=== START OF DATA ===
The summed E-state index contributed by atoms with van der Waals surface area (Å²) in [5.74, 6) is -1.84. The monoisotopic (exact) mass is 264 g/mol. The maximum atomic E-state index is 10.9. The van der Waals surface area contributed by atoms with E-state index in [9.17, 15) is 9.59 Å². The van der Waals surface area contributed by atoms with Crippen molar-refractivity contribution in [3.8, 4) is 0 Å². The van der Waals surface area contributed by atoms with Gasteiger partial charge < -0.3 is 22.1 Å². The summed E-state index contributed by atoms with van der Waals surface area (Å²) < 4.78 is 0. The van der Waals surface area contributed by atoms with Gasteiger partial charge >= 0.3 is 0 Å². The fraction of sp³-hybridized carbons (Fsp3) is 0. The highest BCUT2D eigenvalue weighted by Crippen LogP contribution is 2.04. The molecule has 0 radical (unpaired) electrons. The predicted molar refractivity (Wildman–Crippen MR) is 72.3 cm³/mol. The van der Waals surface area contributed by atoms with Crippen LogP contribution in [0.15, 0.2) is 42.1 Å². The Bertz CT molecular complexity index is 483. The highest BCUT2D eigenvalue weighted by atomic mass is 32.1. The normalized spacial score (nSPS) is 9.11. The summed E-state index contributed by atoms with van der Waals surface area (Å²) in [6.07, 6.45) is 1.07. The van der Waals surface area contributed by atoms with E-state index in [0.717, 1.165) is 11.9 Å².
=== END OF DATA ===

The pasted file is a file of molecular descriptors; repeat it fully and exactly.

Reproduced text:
The summed E-state index contributed by atoms with van der Waals surface area (Å²) in [5.74, 6) is -1.84. The monoisotopic (exact) mass is 264 g/mol. The maximum atomic E-state index is 10.9. The van der Waals surface area contributed by atoms with E-state index in [9.17, 15) is 9.59 Å². The van der Waals surface area contributed by atoms with Crippen molar-refractivity contribution in [3.8, 4) is 0 Å². The van der Waals surface area contributed by atoms with Gasteiger partial charge < -0.3 is 22.1 Å². The summed E-state index contributed by atoms with van der Waals surface area (Å²) < 4.78 is 0. The van der Waals surface area contributed by atoms with Gasteiger partial charge >= 0.3 is 0 Å². The fraction of sp³-hybridized carbons (Fsp3) is 0. The highest BCUT2D eigenvalue weighted by Crippen LogP contribution is 2.04. The molecule has 0 radical (unpaired) electrons. The predicted molar refractivity (Wildman–Crippen MR) is 72.3 cm³/mol. The van der Waals surface area contributed by atoms with Crippen LogP contribution in [0.15, 0.2) is 42.1 Å². The Bertz CT molecular complexity index is 483. The highest BCUT2D eigenvalue weighted by atomic mass is 32.1. The normalized spacial score (nSPS) is 9.11. The summed E-state index contributed by atoms with van der Waals surface area (Å²) in [6.07, 6.45) is 1.07. The van der Waals surface area contributed by atoms with E-state index in [0.717, 1.165) is 11.9 Å².